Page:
SPRING/BREAK Is Taking 2020 Submissions – If you are an “excessive” curator, good news: As of October 2, the well-liked, curator-driven art fair SPRING/BREAK is taking submissions for both its New York and LA fairs next year, which will have the theme “In Excess.” Specifically, the fair is looking for exhibition ideas “dealing with virtues and/or limitations of maximalism, materialism, capitalism, consumerism, the over-foot-noted and the over-labored.” (SPRING/BREAK)
COMINGS & GOINGS
The Morgan Museum & Library Goes Green(er) – Part of the institution’s four year, $12.5 million renovation will include a garden designed by award-winning landscape designer Todd Longstaffe-Gowan. The garden marks the first time in the Morgan’s 113-year history that outdoor grounds will be publicly accessible. (Observer)
Bad News for the Rubin Museum – New York’s Rubin Museum is cutting staff, hours, and exhibition programming in order “to chart a course for long-term financial sustainability and success,” wrote executive director Jorrit Britschgi in a letter to staff yesterday, the institution’s 15th birthday. A quarter of the staff will lose their jobs, and the museum will close Wednesdays and cut back temporary exhibitions from five to six to just two a year. On the flip side, they plan to retain a new “chief experience officer” to specialize in immersive visitor experiences. (The Art Newspaper)
Deborah Marrow, Former Director of the Getty Foundation, Has Died – Art historian Deborah Marrow, who had worked at the Getty in Los Angeles since 2003, has died. She retired at the end of 2018, having most recently served as director of the Getty Foundation, overseeing the organization’s grant-making operations. That included the Getty’s ambitious Pacific Standard Time initiative, which provided dozens of southern California institutions some $28 million in funding for two cycles of themed exhibitions. (ARTnews)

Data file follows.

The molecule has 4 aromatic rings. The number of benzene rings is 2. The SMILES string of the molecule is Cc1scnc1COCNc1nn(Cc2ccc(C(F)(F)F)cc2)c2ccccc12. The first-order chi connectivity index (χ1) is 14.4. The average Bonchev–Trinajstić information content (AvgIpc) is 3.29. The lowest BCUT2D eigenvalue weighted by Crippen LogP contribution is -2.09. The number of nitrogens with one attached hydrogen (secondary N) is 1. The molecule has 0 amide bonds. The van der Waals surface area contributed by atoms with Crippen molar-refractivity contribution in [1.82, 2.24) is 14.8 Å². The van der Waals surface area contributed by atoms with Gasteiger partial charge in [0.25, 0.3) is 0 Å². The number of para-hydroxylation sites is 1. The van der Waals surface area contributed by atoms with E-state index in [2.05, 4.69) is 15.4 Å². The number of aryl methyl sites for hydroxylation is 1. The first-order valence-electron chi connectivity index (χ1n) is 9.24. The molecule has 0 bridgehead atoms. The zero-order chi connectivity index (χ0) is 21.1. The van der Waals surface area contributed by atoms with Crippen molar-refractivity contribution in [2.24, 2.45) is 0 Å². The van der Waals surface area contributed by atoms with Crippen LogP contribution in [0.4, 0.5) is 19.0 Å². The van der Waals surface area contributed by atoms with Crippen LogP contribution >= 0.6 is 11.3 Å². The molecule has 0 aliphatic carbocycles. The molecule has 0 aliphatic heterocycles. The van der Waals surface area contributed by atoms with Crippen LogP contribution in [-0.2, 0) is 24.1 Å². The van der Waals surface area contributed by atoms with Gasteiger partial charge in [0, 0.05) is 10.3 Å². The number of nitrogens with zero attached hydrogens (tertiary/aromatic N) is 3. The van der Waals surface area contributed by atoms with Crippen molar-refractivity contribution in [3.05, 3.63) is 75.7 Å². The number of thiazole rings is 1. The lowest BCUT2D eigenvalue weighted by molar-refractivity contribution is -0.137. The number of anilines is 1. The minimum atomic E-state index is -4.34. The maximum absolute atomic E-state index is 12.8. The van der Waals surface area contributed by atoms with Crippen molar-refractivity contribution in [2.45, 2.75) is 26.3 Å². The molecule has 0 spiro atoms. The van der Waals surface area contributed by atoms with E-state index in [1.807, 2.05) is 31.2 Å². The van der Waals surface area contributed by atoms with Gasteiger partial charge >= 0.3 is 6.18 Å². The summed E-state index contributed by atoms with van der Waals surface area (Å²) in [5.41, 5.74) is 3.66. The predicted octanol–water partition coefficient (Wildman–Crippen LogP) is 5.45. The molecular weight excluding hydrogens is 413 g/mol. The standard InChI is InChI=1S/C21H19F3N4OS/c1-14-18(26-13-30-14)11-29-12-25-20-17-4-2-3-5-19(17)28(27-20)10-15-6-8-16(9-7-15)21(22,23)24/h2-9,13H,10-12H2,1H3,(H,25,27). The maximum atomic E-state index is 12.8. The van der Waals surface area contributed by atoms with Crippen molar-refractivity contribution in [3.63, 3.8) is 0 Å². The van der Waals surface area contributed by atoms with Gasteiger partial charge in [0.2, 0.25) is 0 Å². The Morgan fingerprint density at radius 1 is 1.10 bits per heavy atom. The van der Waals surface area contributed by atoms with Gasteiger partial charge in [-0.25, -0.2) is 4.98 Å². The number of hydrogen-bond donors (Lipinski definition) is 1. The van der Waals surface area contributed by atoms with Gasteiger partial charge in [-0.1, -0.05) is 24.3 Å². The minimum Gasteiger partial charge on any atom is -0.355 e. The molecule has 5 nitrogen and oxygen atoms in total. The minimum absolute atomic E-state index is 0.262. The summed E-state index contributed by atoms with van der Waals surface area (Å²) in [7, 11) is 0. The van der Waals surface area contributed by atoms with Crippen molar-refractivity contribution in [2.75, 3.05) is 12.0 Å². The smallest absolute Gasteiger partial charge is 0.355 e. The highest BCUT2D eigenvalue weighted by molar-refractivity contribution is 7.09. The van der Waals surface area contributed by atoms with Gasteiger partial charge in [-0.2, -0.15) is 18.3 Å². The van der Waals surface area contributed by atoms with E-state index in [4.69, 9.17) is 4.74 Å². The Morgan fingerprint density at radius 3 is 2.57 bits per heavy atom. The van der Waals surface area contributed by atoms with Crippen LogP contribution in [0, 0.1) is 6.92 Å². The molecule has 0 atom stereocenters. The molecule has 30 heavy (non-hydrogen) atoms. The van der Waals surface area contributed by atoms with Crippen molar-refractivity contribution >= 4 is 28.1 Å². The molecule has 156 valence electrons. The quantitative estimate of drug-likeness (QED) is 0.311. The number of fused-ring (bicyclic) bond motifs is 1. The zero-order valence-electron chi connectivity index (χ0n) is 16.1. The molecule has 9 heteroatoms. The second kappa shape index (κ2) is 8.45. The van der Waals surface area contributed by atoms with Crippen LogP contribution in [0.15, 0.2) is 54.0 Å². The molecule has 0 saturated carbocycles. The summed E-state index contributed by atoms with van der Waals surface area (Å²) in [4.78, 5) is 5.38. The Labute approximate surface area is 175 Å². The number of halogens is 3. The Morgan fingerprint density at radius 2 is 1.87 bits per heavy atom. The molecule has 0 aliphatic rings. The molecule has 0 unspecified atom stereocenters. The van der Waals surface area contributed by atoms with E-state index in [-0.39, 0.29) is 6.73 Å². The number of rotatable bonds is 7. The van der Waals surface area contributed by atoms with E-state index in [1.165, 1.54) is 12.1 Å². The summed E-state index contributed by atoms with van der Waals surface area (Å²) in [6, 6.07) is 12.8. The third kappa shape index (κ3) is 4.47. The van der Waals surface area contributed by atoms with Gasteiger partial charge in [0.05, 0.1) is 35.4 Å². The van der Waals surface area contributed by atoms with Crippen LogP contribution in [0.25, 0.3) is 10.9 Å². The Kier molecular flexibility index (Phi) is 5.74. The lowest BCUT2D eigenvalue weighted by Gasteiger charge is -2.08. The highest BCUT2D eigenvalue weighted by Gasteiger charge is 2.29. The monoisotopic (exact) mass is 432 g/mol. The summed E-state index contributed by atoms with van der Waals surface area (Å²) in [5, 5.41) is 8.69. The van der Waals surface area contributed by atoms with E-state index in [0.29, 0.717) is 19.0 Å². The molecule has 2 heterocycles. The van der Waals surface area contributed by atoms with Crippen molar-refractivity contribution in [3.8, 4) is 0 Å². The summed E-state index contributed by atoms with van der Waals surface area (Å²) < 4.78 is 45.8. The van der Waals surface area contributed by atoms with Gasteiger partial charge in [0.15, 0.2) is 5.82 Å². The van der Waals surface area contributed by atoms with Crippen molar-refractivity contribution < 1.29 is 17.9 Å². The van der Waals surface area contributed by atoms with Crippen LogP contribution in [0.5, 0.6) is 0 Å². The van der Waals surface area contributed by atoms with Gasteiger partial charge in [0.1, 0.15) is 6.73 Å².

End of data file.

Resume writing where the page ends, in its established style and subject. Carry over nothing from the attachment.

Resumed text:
Katherine Crawford Luber to Succeed Kaywin Feldman in Minneapolis – The Minneapolis Museum of Art has tapped Katherine Crawford Luber as its director and president, filling the vacancy left by Kaywin Feldman’s 2018 departure to lead the National Gallery of Art in Washington, DC. Luber comes from the San Antonio Museum of Art, where she has been director for eight years. (New York Times)
FOR ART’S SAKE
Tune Into the Radio at CCA Wattis Institute – Cinthia Marcelle, who represented Brazil at the 2017 Venice Biennale, is turning San Francisco’s CCA Wattis Institute galleries into a temporary radio station for her upcoming exhibition “A Morte.” The show is named after Brazilian poet Oswald de Andrade’s 1937 play A morta (The Dead Woman), and will feature on-air programming taking place inside the museum gallery, activating the space, as well as radio broadcasts from the artist’s native country. (Press release)
Jerry Saltz’s Ode to the Modern – Modernism is so much a part of art critic Saltz’s life story, “all of our life stories,” that what happens at the mothership of MoMA matters dearly. So when it reopens in October, he hopes the rehang is not too radical. He accepts that the cannon has to expand, the strict timeline has to go, and segregation between media must be a thing of the past. But he does not want the museum to be unrecognizable. “I still need to return there regularly to commune with the ancestors,” he writes. (Vulture)
Who Is London’s Most-Exhibited Artist? – Data shows that Lucien Freud has been the most-exhibited artist in London over the past two decades, with ten exhibitions at the city’s public museums and galleries. Unsurprisingly, David Hockney clocks in second, with eight shows, and Tacita Dean steals joint third place with Andy Warhol, with both Dean and the Pop artist having had seven exhibitions. (TAN)
See Oskar Schlemmer’s Bauhaus Ballet at Frieze London – One of the highlights of Frieze London’s opening day was Thaddaeus Ropac gallery’s restaging of a Bauhaus ballet by Oskar Schlemmer. The artist’s grandson, C. Raman Schlemmer, organized the performances of Schlemmer’s Bauhaus Dances for the Live program at the fair. (artnet News)